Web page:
Gloriavale inquest: Leader didn't want WorkSafe involved - sister

One of the photos Sincere Standtrue's family have put on display at the inquest in Greymouth....
Several factors will be considered by the Coroner's Court over the course of the inquest, including the cause and circumstances of Sincere Standtrue's death, as well as his mindset. Pool photo: Joanne Naish/The Press
By Niva Chittock

A sister of Gloriavale man Sincere Standtrue says a community leader told her family just hours after after he was found unresponsive that he did not want WorkSafe involved.

Rose Standtrue has given evidence at the Greymouth inquest into the 20-year-old's death in Christchurch Hospital's intensive care unit, 10 days after he was discovered unresponsive in Gloriavale's paint shop in 2018.

Among the issues Coroner Alexandra Cunninghame was exploring was whether his death was an accident or self-inflicted.

The last time Rose saw her brother Sincere was on the afternoon of 23 October, 2018 - the day he was found.

It was around lunch time and he was out on the back porch talking to someone else, she told the court.

"I was going to go say hello but of course I was too busy in the kitchen. I will always regret not going and saying hi to him then because that would've been the last time I saw him alive," Rose said.

A few hours later, she received a phone call in the kitchen saying something had happened to Sincere.

Rose ran to her family's hostel where she found her aunt who did not know what had happened.

"By this time I'm just imagining the worst, that maybe he had cut himself really badly [while working] ... I didn't know what to expect, I was terrified," she said.

Rose then went to the paint shop, where her brother worked, to try find him.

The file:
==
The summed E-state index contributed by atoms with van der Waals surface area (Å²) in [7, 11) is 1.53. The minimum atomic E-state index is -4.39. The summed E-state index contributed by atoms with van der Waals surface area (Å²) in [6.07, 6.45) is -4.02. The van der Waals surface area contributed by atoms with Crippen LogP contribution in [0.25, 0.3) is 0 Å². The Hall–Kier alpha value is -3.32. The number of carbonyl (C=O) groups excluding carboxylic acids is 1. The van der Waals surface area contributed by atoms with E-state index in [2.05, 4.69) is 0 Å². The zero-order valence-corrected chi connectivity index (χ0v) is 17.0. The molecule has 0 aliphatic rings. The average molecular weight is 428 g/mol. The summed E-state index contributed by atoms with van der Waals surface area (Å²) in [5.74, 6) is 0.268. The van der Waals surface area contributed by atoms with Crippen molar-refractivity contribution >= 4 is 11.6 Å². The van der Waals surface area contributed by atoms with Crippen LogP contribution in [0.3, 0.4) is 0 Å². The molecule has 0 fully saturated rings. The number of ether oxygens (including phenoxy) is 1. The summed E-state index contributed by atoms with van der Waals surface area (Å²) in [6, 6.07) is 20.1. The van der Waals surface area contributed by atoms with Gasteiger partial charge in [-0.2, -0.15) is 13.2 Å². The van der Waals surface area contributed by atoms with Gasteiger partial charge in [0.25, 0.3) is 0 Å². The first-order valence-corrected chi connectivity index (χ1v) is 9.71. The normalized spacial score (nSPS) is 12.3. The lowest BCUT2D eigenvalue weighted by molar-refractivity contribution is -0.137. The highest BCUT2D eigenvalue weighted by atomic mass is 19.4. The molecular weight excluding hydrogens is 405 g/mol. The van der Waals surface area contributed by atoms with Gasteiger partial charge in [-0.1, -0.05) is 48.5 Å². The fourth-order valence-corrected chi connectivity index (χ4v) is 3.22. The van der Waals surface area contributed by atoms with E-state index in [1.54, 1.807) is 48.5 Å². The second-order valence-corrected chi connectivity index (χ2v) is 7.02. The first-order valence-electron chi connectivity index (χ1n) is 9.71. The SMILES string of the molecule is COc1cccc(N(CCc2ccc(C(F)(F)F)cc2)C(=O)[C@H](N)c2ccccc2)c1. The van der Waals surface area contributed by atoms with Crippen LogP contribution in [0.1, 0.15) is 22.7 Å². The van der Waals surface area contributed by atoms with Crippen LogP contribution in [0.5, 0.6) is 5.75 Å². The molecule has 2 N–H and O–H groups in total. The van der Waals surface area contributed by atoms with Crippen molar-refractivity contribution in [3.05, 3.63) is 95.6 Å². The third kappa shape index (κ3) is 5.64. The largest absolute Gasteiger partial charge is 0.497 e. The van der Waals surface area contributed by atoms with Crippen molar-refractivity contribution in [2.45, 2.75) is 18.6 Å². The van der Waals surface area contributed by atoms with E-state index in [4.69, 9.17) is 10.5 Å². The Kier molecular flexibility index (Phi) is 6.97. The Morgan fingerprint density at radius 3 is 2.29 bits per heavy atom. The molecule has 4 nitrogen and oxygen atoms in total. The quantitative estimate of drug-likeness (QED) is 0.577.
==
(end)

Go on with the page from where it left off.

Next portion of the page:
"He was lying on the ground outside where he had been working and a group of men were performing CPR on him.

"I just stood there crying, I didn't know what to do."

Within a few minutes, Sincere began breathing again and Rose went towards him.

"It just looked like he was asleep and he looked really peaceful," she said, crying in court.

He was taken to Greymouth Hospital by helicopter.

Sincere Standtrue was the oldest of 11 siblings in his family. Pool photo: Joanne Naish/The Press
Sincere Standtrue was the oldest of 11 siblings in his family. Pool photo: Joanne Naish/The Press
That same night, Rose recalled a senior Gloriavale leader then approached her parents and said "he did not want WorkSafe involved and that [Gloriavale] could not afford to be given a fine by WorkSafe".

"There was a general understanding among the community to avoid WorkSafe involvement as they did not want to incur fines," she said.

There had been other instances of people being injured at Gloriavale, particularly in the meal plant and on the dairy farms, Rose said, but she was unsure if they had been reported to WorkSafe.

Their family was also not allowed to say Sincere was in heaven at his funeral two weeks later, Rose told the court.

The same community leader told them he was in hell, she said, and it made her angry.

"It felt like the whole funeral was just about people giving their opinions about whether Sincere was in heaven or hell instead of remembering Sincere."

Sincere was bullied before death

Earlier today, Rose told the court her brother was often isolated, shamed, bullied and beaten at the West Coast Christian community.

Multiple Gloriavale members and senior leaders picked on her brother, she said.